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crackberry

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  1. It is quite clear to me that you are being conned. How are they levying payment, e.g. have they charged it to your CC or are they asking you to pay? If former, do a chargeback. If latter, tell them to [edit] off and sue you in ct. I highly doub they will.
  2. s.85: Duty on issue of new credit-tokens. (1) Whenever, in connection with a credit-token agreement, a credit-token (other than the first) is given by the creditor to the debtor, the creditor shall give the debtor a copy of the executed agreement (if any) and of any other document referred to in it. (2) If the creditor fails to comply with this section-- (a) he is not entitled, while the default continues, to enforce the agreement; and (b) if the default continues for one month he commits an offence. (3) This section does not apply to a small agreement. Notes: Act excluded by S.I. 1983/1553, reg. 2(7A) (as inserted by S.I. 1984/1600, reg. 2(e)), S.I. 1989/869, arts. 2(1), 3(1), 4(1), 5, 6 NB PLEASE BE AWARE THAT THERE IS A CONSUMER CREDIT ACT 2006. Not yet read it but it modifies CCA 1974. Not yet in force, but parts of it come into force in April 07 I think.
  3. bump has anyone got MSE to put this on his email..............
  4. they prob won't even bother turning up; keep us posted
  5. It is for the Defendants to raise the limitation act point, not you.
  6. A friend has begun litigation against the Defendant bank for recovery of charges. It is intended to not accept any settlement and fight it in court. Should be fun?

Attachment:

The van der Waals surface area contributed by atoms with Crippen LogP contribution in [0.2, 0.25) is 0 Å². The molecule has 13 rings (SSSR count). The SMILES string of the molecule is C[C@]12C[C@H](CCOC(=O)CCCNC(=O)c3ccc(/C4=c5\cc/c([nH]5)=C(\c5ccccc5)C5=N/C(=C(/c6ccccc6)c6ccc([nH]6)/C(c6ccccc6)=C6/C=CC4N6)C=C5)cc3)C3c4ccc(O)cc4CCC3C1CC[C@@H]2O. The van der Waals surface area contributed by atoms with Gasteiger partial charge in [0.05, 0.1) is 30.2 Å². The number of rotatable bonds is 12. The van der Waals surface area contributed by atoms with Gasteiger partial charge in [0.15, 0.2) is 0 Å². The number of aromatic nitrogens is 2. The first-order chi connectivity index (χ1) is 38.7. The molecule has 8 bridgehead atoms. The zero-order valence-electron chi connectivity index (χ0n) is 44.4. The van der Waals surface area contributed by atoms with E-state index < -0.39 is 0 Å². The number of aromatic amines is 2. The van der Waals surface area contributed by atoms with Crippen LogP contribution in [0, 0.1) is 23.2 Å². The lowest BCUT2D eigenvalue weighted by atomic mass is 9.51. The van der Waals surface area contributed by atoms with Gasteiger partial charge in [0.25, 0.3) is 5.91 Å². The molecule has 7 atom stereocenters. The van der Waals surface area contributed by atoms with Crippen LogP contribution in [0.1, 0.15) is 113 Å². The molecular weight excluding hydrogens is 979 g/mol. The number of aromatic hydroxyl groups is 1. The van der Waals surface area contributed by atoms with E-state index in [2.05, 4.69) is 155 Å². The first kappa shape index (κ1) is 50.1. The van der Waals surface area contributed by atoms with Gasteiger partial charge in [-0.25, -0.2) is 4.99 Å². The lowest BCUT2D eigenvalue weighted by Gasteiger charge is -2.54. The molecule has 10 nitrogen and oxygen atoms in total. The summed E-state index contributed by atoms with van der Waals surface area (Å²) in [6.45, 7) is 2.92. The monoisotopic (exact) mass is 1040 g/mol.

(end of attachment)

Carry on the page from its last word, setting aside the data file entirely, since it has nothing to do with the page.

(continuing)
7. Appeal by the defendant London Borough of Hackney (LBH) from a decision of County Court judge (HHJ Graham QC) ordering them, under the provisions of s.14(4A) of the Contempt of Court Act 1981, to pay a £5000 fine. The respondent was a secure tenant who pursued a claim for compensation and for a mandatory order to carry out remedial work. A consent order was made by the Court containing an undertaking by LBH to carry out specified works of repairs within a given period. The fine was in respect of the breach of this undertaking. LBH contended the judge had erred in law in taking into consideration previous instances in different cases where LBH had failed to honour undertakings given to the Court, there being no evidence before the Court as to such previous breaches. HELD: (1) Courts may take judicial notice of matters which are so notorious or clearly established or susceptible of demonstration by reference to a readily obtainable and authoritative source, that evidence of their existence is unnecessary. Judges have a wide discretion and may notice much that they are not required to notice, such notice being in some cases conclusive and in others prima facie and rebuttable. (2) A judge can rely on his own local knowledge, as long as he does so properly and within reasonable limits, and as long as that knowledge is general in character and not liable to be varied by the specific characteristics of the particular case. Judges using such knowledge were to be regarded as fulfilling a constitutional function. (3) Applying these principles to the present case, the judge was entitled to take Judicial Notice of his special or local knowledge of how the appellant had conducted itself in relation to undertakings given in similar cases. (4) The facts noticeable were relevant in deciding the appropriate sanction. The judge did not err in the exercise of his discretion to take such matters into account, and it was for him to decide what weight to attach to the knowledge once he had decided to take notice. It being acknowledged by the appellants that the fine could not be regarded as manifestly excessive if it was permissible to take notice, the appeal was dismissed. Mr Ranjit Bhose instructed by Christopher Hinde, Hackney for the respondents. The plaintiff did not appear and was not represented.
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